While most social networkers log on to the sites from home, a full quarter are also checking the sites from their workplaces, notes the Consumer Internet Barometer
, a Conference Board quarterly report based on a survey of some 10,000 U.S.
Transactions Professional Service Still Preferred Over Do-it-Yourself SoftwareAs tax season approaches, an increasing number of people plan to file their federal taxes online, according to the Consumer Internet Barometer.
The Consumer Internet Barometer - produced by The Conference Board, the global business research and membership organization, and TNS, a global market insight and information group - surveys 10,000 households across the country and tracks who's doing what on the Internet.
About This Survey:The Consumer Internet Barometer is based on a quarterly survey of 10,000 households.
Twice as many are viewing entire TV shows online now than just last year, according to an independent quarterly survey by the Consumer Internet Barometer
. From digital cable television programming to short-form shows such as I Am Blackness, the World Wide Web is providing producers with a rapidly increasing audience.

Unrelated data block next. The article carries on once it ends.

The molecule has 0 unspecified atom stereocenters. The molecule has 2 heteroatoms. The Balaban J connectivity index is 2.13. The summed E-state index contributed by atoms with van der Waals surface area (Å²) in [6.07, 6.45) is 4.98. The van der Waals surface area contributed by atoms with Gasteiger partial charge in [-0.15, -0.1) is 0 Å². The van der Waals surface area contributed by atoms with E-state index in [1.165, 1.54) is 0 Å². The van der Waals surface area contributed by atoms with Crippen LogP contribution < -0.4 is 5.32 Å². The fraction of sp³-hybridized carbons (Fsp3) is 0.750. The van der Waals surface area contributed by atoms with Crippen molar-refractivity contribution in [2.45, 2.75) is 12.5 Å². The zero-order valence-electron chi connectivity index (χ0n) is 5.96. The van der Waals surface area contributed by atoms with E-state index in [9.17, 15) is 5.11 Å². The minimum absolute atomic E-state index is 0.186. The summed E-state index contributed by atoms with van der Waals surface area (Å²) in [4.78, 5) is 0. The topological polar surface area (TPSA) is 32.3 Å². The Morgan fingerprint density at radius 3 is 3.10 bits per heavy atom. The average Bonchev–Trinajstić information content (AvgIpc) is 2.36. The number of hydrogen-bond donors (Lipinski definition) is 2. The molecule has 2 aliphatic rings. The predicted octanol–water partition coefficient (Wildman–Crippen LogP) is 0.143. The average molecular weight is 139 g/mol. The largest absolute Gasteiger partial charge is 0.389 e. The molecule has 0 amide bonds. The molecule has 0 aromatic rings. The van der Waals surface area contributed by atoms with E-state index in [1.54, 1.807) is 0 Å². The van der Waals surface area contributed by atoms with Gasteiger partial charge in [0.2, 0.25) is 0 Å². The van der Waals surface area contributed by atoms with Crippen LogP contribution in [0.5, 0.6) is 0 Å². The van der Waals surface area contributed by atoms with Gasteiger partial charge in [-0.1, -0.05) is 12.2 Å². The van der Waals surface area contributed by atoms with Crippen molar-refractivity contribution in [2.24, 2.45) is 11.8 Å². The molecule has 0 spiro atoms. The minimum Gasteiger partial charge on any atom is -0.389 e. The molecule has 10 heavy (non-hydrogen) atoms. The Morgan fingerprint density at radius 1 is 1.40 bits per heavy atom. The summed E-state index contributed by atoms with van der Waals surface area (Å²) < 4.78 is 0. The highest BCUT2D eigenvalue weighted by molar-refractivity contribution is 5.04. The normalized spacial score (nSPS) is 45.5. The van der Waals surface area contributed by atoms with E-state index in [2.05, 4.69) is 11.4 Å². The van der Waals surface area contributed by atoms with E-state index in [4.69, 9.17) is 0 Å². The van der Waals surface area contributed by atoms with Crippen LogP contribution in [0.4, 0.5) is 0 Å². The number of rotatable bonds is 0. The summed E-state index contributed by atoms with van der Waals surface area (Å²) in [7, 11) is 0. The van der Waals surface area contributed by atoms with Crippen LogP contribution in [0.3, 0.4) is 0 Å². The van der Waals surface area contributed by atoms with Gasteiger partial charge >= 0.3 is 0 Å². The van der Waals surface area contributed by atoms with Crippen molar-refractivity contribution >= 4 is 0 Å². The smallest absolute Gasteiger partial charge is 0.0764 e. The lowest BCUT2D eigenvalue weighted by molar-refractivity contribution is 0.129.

That's a finding from the October 2006 Consumer Internet Barometer
, a 10,000-household survey by The Conference Board and research company TNS.
Nearly two out of every five online households include children under the age of 18, and close to 60 percent of these children access the Internet from home, notes the latest Consumer Internet Barometer from The Conference Board.
However, the Consumer Internet Barometer found that, by the time they are teenagers, "school-related surfing has become the top Internet activity, though the pursuit of fun remains high on the list."
Among other findings reported by the Consumer Internet Barometer: more than 95 percent of parents monitor their children's online activities, and less than a quarter of parents have imposed no time restrictions.
Source: The Consumer Internet Barometer
, second quarter, 2002
Consumer Internet Barometer
Second Quarter 2003 Usage 63.6% Satisfaction 41.2% Trust 27.1% SOURCE: THE CONFERENCE BOARD
More Americans are going online now than at the end of last year, and more users are satisfied with their online experience, but trust remains a major concern, according to the Consumer Internet Barometer
, a new quarterly measure of who's doing what on the Internet.